This woodpecker is predominantly black and white, with a yellow patch present on the crown of adult males. The Black-backed Woodpecker is a forager, and they eat wood-boring beetle larvae and other beetles, spiders, and seeds. They are forest dwellers, and their preferred habitat is a recently (approx. a year or more) burned forest and their sooty plumage hides them well.
Fun fact: Curiously, you won’t find them in the central and southern Rocky Mountains even though they are present in nearby areas.
Lives in: Western North America, northern Central America
The Bushtit is a small, downy songbird with grey and buff-colored plumage with a primary diet of insects. You will spot them in low-hanging branches of woodlands and scrub areas. They are commonly found birds and weave unusual hanging nests.
Fun fact: There are seven other members of the Bushtit family, and they all live in Eurasia.
13. Bell’s Vireo
Lives in: large parts of Midwest to Southwest America and Mexico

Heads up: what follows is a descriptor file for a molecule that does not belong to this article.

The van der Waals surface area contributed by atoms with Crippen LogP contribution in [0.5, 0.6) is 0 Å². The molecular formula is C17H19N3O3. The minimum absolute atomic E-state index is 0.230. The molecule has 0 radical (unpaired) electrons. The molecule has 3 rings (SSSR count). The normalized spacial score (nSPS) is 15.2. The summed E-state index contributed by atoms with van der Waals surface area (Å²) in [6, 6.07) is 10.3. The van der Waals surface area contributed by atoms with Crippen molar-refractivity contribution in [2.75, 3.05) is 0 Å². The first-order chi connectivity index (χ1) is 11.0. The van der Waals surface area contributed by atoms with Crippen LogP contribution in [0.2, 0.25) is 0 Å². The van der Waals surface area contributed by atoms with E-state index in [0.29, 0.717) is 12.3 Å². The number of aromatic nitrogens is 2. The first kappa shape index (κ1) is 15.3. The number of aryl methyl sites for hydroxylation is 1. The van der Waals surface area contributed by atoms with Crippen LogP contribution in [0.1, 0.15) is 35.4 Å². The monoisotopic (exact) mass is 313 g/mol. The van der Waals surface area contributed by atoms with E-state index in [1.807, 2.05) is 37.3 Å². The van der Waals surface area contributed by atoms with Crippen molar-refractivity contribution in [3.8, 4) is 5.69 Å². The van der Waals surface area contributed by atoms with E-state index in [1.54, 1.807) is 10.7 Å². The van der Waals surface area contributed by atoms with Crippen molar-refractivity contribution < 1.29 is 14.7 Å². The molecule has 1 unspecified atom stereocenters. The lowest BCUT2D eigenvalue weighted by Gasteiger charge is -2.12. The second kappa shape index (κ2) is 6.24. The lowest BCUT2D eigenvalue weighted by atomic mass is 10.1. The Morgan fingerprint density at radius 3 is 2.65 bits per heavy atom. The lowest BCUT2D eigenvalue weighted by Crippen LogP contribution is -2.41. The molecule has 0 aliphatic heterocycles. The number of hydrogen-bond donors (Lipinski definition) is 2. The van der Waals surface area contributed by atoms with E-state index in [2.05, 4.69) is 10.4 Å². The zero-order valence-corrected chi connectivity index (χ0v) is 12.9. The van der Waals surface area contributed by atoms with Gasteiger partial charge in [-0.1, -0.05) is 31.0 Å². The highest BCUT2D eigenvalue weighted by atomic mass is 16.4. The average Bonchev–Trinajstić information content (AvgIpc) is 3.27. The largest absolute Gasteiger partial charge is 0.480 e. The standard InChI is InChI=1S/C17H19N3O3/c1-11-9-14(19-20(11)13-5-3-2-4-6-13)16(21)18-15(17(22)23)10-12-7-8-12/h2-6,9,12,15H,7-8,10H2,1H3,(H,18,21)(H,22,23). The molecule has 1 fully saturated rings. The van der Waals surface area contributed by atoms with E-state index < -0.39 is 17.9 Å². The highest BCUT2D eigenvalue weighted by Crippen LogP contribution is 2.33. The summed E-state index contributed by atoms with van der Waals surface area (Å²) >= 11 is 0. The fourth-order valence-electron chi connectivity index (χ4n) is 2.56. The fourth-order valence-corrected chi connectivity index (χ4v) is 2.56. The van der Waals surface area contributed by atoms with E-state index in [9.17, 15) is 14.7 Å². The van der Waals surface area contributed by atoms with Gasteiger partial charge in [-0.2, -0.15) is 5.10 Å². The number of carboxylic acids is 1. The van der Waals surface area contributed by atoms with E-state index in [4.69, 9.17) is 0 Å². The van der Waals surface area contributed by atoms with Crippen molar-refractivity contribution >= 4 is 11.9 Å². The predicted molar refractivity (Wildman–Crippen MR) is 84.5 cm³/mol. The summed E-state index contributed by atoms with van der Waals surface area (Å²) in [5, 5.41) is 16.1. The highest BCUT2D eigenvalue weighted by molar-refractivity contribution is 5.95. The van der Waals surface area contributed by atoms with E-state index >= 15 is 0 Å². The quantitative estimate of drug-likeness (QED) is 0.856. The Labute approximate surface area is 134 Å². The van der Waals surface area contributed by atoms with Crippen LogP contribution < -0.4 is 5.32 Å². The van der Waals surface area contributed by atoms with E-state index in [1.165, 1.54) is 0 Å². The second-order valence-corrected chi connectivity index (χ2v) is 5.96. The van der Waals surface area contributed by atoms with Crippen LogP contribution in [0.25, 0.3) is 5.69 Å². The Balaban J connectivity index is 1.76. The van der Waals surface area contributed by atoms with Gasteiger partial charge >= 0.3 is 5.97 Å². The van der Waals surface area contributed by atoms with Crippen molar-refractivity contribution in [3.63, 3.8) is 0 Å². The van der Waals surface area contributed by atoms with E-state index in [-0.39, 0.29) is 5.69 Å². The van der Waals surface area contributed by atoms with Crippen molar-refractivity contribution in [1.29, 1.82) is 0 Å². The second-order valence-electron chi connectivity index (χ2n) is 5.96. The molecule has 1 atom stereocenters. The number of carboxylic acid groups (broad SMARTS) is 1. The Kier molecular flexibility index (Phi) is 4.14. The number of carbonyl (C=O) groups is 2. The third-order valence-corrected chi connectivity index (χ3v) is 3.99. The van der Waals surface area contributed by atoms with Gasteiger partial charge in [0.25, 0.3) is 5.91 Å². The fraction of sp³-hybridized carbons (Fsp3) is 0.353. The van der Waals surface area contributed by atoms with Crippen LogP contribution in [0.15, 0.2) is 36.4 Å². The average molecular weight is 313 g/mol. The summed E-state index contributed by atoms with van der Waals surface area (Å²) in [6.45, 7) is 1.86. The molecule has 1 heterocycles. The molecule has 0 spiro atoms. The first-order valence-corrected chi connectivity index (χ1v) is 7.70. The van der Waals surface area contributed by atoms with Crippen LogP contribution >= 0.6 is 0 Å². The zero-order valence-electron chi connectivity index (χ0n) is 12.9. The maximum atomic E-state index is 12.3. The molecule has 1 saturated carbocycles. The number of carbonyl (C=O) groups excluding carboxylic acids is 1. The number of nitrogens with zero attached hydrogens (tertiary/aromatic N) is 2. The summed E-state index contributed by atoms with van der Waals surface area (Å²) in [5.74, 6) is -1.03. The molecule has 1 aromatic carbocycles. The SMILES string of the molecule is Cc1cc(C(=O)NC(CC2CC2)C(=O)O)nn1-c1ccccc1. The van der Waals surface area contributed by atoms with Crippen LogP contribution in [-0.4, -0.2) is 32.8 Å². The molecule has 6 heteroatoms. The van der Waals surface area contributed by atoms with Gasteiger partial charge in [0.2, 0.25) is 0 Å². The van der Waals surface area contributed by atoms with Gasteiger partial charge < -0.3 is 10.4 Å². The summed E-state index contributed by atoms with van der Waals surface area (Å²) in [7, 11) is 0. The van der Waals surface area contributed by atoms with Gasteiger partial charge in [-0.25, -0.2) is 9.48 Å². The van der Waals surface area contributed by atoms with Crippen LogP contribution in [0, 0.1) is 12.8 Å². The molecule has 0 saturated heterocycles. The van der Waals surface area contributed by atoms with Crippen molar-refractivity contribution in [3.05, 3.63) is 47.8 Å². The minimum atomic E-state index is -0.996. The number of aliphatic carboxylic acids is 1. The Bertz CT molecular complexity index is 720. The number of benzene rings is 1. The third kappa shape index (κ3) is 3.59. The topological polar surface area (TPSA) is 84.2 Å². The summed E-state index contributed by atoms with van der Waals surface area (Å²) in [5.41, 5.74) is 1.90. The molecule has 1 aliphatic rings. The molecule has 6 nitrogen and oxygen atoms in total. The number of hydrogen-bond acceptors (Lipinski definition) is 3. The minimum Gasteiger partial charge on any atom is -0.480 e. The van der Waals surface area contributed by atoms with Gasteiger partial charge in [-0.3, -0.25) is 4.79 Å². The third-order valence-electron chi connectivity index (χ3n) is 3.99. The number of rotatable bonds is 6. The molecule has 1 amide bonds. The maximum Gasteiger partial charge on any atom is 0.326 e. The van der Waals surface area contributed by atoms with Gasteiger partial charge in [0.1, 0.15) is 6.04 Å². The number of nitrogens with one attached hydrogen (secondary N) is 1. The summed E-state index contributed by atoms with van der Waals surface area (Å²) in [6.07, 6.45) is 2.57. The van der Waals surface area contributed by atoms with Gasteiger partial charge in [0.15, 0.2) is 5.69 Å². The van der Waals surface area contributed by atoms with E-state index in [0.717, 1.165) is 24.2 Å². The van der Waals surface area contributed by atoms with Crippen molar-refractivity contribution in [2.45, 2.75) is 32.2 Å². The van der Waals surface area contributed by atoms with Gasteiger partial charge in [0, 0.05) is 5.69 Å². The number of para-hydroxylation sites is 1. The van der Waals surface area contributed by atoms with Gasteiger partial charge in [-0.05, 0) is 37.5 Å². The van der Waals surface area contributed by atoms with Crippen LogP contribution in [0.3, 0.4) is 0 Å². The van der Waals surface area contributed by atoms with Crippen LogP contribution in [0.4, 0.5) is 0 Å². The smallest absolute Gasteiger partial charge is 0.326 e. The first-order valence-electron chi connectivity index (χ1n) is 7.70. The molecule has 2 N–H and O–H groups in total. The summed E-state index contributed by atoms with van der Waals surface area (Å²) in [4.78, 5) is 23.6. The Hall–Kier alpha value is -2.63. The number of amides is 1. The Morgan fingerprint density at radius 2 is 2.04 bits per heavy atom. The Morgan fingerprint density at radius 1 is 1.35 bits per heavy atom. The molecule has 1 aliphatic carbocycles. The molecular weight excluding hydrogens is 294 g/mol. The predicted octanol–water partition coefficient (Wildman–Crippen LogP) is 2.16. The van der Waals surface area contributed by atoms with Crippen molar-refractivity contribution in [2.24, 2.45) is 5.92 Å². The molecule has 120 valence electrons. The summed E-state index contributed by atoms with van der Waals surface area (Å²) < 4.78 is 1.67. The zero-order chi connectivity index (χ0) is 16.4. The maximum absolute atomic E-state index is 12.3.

This plain bird is small with drab colors varying from yellow and olive green to gray, depending on the area you find it in. They make up for their plainness with energetic singing, and you will find them hopping amongst the thorn trees and scrub of the habitat. They like to live near water and messy spots with overgrown brambles and brush piles.
Fun fact: No Bells’ Vireo has been recorded drinking water; it is theorized that they receive all their water from their food, which is a predominantly insect diet.
14. Bay-breasted Warbler
Lives in: Eastern half of North America, from Canada to Mexico.
The Bay-breasted Warbler is a small, gray songbird. During the breeding season, males will show red, brown and cream accents, metamorphosing into a primarily green and white warbler in fall with a touch of buff on the flanks. Females remain plain all year. They eat insects, and their favorite is spruce budworms. This bird is found in coniferous forests, and you are most likely to see them when they migrate, particularly near the Great Lakes.
Fun fact: The population of this warbler goes up and down frequently, closely tied with their primary diet the spruce budworm.